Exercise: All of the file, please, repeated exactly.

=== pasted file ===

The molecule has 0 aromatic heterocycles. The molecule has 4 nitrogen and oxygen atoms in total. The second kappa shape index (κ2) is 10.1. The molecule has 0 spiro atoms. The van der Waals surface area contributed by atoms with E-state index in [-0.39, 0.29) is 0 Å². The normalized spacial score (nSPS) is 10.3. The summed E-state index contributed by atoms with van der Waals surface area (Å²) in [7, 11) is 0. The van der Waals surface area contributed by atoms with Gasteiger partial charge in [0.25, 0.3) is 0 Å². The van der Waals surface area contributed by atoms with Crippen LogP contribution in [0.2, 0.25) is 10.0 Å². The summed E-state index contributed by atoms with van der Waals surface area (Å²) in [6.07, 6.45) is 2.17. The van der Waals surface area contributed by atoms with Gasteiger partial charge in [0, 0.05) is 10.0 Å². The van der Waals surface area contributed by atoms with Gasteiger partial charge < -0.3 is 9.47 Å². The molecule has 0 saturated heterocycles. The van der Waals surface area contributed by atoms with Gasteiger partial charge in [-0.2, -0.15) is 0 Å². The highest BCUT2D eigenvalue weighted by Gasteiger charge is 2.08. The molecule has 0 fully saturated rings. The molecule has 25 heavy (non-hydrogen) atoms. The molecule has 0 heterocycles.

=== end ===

The molecule has 0 aromatic heterocycles. The molecule has 4 nitrogen and oxygen atoms in total. The second kappa shape index (κ2) is 10.1. The molecule has 0 spiro atoms. The van der Waals surface area contributed by atoms with E-state index in [-0.39, 0.29) is 0 Å². The normalized spacial score (nSPS) is 10.3. The summed E-state index contributed by atoms with van der Waals surface area (Å²) in [7, 11) is 0. The van der Waals surface area contributed by atoms with Gasteiger partial charge in [0.25, 0.3) is 0 Å². The van der Waals surface area contributed by atoms with Crippen LogP contribution in [0.2, 0.25) is 10.0 Å². The summed E-state index contributed by atoms with van der Waals surface area (Å²) in [6.07, 6.45) is 2.17. The van der Waals surface area contributed by atoms with Gasteiger partial charge in [0, 0.05) is 10.0 Å². The van der Waals surface area contributed by atoms with Gasteiger partial charge < -0.3 is 9.47 Å². The molecule has 0 saturated heterocycles. The van der Waals surface area contributed by atoms with Gasteiger partial charge in [-0.2, -0.15) is 0 Å². The highest BCUT2D eigenvalue weighted by Gasteiger charge is 2.08. The molecule has 0 fully saturated rings. The molecule has 25 heavy (non-hydrogen) atoms. The molecule has 0 heterocycles.